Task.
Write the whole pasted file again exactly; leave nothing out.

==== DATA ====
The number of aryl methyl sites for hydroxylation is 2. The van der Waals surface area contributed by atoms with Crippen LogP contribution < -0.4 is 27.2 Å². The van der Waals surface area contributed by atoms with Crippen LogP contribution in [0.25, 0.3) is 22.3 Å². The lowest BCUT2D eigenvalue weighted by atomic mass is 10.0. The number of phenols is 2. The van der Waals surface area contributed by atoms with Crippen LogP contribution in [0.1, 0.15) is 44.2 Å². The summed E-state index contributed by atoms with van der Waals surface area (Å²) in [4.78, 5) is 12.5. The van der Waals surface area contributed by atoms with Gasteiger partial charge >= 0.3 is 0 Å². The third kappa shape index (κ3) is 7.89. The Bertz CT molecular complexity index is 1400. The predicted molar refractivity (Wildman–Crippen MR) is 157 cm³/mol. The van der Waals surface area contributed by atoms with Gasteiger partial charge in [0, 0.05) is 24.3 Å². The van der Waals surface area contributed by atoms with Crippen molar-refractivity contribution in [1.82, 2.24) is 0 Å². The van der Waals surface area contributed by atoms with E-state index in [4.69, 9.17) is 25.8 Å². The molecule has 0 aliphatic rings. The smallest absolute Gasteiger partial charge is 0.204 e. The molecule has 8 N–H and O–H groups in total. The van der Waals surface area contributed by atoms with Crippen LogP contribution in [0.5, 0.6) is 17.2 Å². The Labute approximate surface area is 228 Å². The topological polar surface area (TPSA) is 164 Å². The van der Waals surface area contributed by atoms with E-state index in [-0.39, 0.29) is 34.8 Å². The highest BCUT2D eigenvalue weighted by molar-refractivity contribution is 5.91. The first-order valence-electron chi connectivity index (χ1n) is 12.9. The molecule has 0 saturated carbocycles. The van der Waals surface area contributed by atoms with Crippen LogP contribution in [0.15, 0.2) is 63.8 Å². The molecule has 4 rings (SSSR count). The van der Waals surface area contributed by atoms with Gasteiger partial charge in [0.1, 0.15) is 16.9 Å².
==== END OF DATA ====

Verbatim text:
The number of aryl methyl sites for hydroxylation is 2. The van der Waals surface area contributed by atoms with Crippen LogP contribution < -0.4 is 27.2 Å². The van der Waals surface area contributed by atoms with Crippen LogP contribution in [0.25, 0.3) is 22.3 Å². The lowest BCUT2D eigenvalue weighted by atomic mass is 10.0. The number of phenols is 2. The van der Waals surface area contributed by atoms with Crippen LogP contribution in [0.1, 0.15) is 44.2 Å². The summed E-state index contributed by atoms with van der Waals surface area (Å²) in [4.78, 5) is 12.5. The van der Waals surface area contributed by atoms with Gasteiger partial charge >= 0.3 is 0 Å². The third kappa shape index (κ3) is 7.89. The Bertz CT molecular complexity index is 1400. The predicted molar refractivity (Wildman–Crippen MR) is 157 cm³/mol. The van der Waals surface area contributed by atoms with Gasteiger partial charge in [0, 0.05) is 24.3 Å². The van der Waals surface area contributed by atoms with Crippen molar-refractivity contribution in [1.82, 2.24) is 0 Å². The van der Waals surface area contributed by atoms with E-state index in [4.69, 9.17) is 25.8 Å². The molecule has 0 aliphatic rings. The smallest absolute Gasteiger partial charge is 0.204 e. The molecule has 8 N–H and O–H groups in total. The van der Waals surface area contributed by atoms with Crippen LogP contribution in [0.5, 0.6) is 17.2 Å². The Labute approximate surface area is 228 Å². The topological polar surface area (TPSA) is 164 Å². The van der Waals surface area contributed by atoms with E-state index in [-0.39, 0.29) is 34.8 Å². The highest BCUT2D eigenvalue weighted by molar-refractivity contribution is 5.91. The first-order valence-electron chi connectivity index (χ1n) is 12.9. The molecule has 0 saturated carbocycles. The van der Waals surface area contributed by atoms with Crippen LogP contribution in [0.15, 0.2) is 63.8 Å². The molecule has 4 rings (SSSR count). The van der Waals surface area contributed by atoms with Gasteiger partial charge in [0.1, 0.15) is 16.9 Å².